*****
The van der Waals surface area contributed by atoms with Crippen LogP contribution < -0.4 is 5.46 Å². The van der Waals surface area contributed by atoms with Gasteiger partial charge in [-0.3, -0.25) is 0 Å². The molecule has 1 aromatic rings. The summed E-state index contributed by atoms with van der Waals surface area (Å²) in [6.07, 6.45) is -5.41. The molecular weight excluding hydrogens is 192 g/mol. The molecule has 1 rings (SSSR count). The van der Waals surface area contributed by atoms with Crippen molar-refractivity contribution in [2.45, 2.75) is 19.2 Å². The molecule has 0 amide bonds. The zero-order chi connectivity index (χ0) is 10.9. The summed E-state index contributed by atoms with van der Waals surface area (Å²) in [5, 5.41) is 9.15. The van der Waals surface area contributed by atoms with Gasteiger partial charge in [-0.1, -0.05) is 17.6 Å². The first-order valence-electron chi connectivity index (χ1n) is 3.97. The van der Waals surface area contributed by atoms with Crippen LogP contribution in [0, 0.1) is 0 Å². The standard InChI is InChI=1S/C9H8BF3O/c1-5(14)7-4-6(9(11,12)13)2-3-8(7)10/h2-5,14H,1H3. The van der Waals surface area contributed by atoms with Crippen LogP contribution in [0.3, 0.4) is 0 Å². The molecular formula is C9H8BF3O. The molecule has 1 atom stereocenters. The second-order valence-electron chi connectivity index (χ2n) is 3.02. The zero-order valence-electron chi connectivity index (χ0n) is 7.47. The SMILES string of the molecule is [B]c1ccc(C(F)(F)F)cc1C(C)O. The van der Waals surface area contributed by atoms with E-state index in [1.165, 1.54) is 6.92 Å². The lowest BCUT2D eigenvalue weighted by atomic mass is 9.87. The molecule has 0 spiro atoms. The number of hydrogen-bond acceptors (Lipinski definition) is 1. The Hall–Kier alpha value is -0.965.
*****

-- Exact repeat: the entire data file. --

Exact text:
The van der Waals surface area contributed by atoms with Crippen LogP contribution < -0.4 is 5.46 Å². The van der Waals surface area contributed by atoms with Gasteiger partial charge in [-0.3, -0.25) is 0 Å². The molecule has 1 aromatic rings. The summed E-state index contributed by atoms with van der Waals surface area (Å²) in [6.07, 6.45) is -5.41. The molecular weight excluding hydrogens is 192 g/mol. The molecule has 1 rings (SSSR count). The van der Waals surface area contributed by atoms with Crippen molar-refractivity contribution in [2.45, 2.75) is 19.2 Å². The molecule has 0 amide bonds. The zero-order chi connectivity index (χ0) is 10.9. The summed E-state index contributed by atoms with van der Waals surface area (Å²) in [5, 5.41) is 9.15. The van der Waals surface area contributed by atoms with Gasteiger partial charge in [-0.1, -0.05) is 17.6 Å². The first-order valence-electron chi connectivity index (χ1n) is 3.97. The van der Waals surface area contributed by atoms with Crippen LogP contribution in [0, 0.1) is 0 Å². The standard InChI is InChI=1S/C9H8BF3O/c1-5(14)7-4-6(9(11,12)13)2-3-8(7)10/h2-5,14H,1H3. The van der Waals surface area contributed by atoms with Crippen LogP contribution in [0.3, 0.4) is 0 Å². The molecular formula is C9H8BF3O. The molecule has 1 atom stereocenters. The second-order valence-electron chi connectivity index (χ2n) is 3.02. The zero-order valence-electron chi connectivity index (χ0n) is 7.47. The SMILES string of the molecule is [B]c1ccc(C(F)(F)F)cc1C(C)O. The van der Waals surface area contributed by atoms with E-state index in [1.165, 1.54) is 6.92 Å². The lowest BCUT2D eigenvalue weighted by atomic mass is 9.87. The molecule has 0 spiro atoms. The number of hydrogen-bond acceptors (Lipinski definition) is 1. The Hall–Kier alpha value is -0.965.